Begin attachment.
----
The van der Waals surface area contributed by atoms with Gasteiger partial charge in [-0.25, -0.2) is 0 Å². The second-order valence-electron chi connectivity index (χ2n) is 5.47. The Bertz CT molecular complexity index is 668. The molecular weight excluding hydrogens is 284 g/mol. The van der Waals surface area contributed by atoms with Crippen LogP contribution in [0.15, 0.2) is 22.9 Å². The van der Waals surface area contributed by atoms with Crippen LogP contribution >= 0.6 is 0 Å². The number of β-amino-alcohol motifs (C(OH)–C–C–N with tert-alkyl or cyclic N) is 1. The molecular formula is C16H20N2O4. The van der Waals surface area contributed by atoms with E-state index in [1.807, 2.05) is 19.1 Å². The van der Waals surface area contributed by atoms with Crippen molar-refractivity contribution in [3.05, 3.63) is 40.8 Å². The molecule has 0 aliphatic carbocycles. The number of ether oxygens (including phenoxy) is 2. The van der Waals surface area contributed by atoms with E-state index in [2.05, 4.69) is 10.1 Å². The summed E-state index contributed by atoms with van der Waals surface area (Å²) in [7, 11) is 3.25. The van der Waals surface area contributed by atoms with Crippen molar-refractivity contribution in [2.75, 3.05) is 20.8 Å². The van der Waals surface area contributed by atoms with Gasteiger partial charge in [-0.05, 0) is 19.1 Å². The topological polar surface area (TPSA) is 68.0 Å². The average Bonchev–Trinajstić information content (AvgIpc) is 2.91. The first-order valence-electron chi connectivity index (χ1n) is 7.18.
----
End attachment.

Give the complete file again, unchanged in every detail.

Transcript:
The van der Waals surface area contributed by atoms with Gasteiger partial charge in [-0.25, -0.2) is 0 Å². The second-order valence-electron chi connectivity index (χ2n) is 5.47. The Bertz CT molecular complexity index is 668. The molecular weight excluding hydrogens is 284 g/mol. The van der Waals surface area contributed by atoms with Crippen LogP contribution in [0.15, 0.2) is 22.9 Å². The van der Waals surface area contributed by atoms with Crippen LogP contribution >= 0.6 is 0 Å². The number of β-amino-alcohol motifs (C(OH)–C–C–N with tert-alkyl or cyclic N) is 1. The molecular formula is C16H20N2O4. The van der Waals surface area contributed by atoms with E-state index in [1.807, 2.05) is 19.1 Å². The van der Waals surface area contributed by atoms with Crippen molar-refractivity contribution in [3.05, 3.63) is 40.8 Å². The molecule has 0 aliphatic carbocycles. The number of ether oxygens (including phenoxy) is 2. The van der Waals surface area contributed by atoms with E-state index in [2.05, 4.69) is 10.1 Å². The summed E-state index contributed by atoms with van der Waals surface area (Å²) in [7, 11) is 3.25. The van der Waals surface area contributed by atoms with Crippen molar-refractivity contribution in [2.75, 3.05) is 20.8 Å². The van der Waals surface area contributed by atoms with Gasteiger partial charge in [-0.05, 0) is 19.1 Å². The topological polar surface area (TPSA) is 68.0 Å². The average Bonchev–Trinajstić information content (AvgIpc) is 2.91. The first-order valence-electron chi connectivity index (χ1n) is 7.18.